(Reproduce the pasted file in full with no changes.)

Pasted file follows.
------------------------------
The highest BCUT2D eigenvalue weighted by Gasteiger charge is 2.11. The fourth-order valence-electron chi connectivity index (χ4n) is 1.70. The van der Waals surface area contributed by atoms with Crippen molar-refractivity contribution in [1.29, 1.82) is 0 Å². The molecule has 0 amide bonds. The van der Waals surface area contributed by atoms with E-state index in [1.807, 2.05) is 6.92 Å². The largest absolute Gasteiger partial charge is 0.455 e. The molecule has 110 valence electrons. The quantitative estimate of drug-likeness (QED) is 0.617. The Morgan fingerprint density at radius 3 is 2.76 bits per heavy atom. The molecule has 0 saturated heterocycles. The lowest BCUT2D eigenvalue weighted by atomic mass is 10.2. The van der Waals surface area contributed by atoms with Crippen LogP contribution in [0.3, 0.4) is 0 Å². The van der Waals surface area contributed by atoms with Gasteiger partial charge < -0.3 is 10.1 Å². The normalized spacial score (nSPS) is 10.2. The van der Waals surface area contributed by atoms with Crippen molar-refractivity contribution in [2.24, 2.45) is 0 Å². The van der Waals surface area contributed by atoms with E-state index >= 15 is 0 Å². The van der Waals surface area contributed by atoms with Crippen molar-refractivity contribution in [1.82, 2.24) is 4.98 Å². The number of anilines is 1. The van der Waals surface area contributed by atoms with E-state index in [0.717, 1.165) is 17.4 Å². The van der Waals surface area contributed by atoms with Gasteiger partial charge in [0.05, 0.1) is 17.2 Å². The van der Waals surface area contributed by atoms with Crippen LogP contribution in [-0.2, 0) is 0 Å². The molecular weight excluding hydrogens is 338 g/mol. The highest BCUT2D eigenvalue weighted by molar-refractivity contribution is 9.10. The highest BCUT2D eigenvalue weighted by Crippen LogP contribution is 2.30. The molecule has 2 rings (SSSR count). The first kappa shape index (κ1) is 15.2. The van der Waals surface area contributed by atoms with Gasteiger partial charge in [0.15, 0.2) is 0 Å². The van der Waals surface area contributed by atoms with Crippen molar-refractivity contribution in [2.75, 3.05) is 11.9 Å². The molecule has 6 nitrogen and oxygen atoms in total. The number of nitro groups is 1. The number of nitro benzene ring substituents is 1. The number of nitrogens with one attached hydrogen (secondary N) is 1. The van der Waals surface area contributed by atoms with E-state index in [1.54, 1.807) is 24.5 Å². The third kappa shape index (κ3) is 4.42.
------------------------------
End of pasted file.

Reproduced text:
The highest BCUT2D eigenvalue weighted by Gasteiger charge is 2.11. The fourth-order valence-electron chi connectivity index (χ4n) is 1.70. The van der Waals surface area contributed by atoms with Crippen molar-refractivity contribution in [1.29, 1.82) is 0 Å². The molecule has 0 amide bonds. The van der Waals surface area contributed by atoms with E-state index in [1.807, 2.05) is 6.92 Å². The largest absolute Gasteiger partial charge is 0.455 e. The molecule has 110 valence electrons. The quantitative estimate of drug-likeness (QED) is 0.617. The Morgan fingerprint density at radius 3 is 2.76 bits per heavy atom. The molecule has 0 saturated heterocycles. The lowest BCUT2D eigenvalue weighted by atomic mass is 10.2. The van der Waals surface area contributed by atoms with Crippen LogP contribution in [0.3, 0.4) is 0 Å². The van der Waals surface area contributed by atoms with Gasteiger partial charge < -0.3 is 10.1 Å². The normalized spacial score (nSPS) is 10.2. The van der Waals surface area contributed by atoms with Crippen molar-refractivity contribution in [2.24, 2.45) is 0 Å². The van der Waals surface area contributed by atoms with E-state index >= 15 is 0 Å². The van der Waals surface area contributed by atoms with Crippen molar-refractivity contribution in [1.82, 2.24) is 4.98 Å². The number of anilines is 1. The van der Waals surface area contributed by atoms with E-state index in [0.717, 1.165) is 17.4 Å². The van der Waals surface area contributed by atoms with Gasteiger partial charge in [0.05, 0.1) is 17.2 Å². The van der Waals surface area contributed by atoms with Crippen LogP contribution in [-0.2, 0) is 0 Å². The molecular weight excluding hydrogens is 338 g/mol. The highest BCUT2D eigenvalue weighted by molar-refractivity contribution is 9.10. The highest BCUT2D eigenvalue weighted by Crippen LogP contribution is 2.30. The molecule has 2 rings (SSSR count). The first kappa shape index (κ1) is 15.2. The van der Waals surface area contributed by atoms with Gasteiger partial charge in [0.15, 0.2) is 0 Å². The van der Waals surface area contributed by atoms with Crippen molar-refractivity contribution in [2.75, 3.05) is 11.9 Å². The molecule has 6 nitrogen and oxygen atoms in total. The number of nitro groups is 1. The number of nitro benzene ring substituents is 1. The number of nitrogens with one attached hydrogen (secondary N) is 1. The van der Waals surface area contributed by atoms with E-state index in [1.54, 1.807) is 24.5 Å². The third kappa shape index (κ3) is 4.42.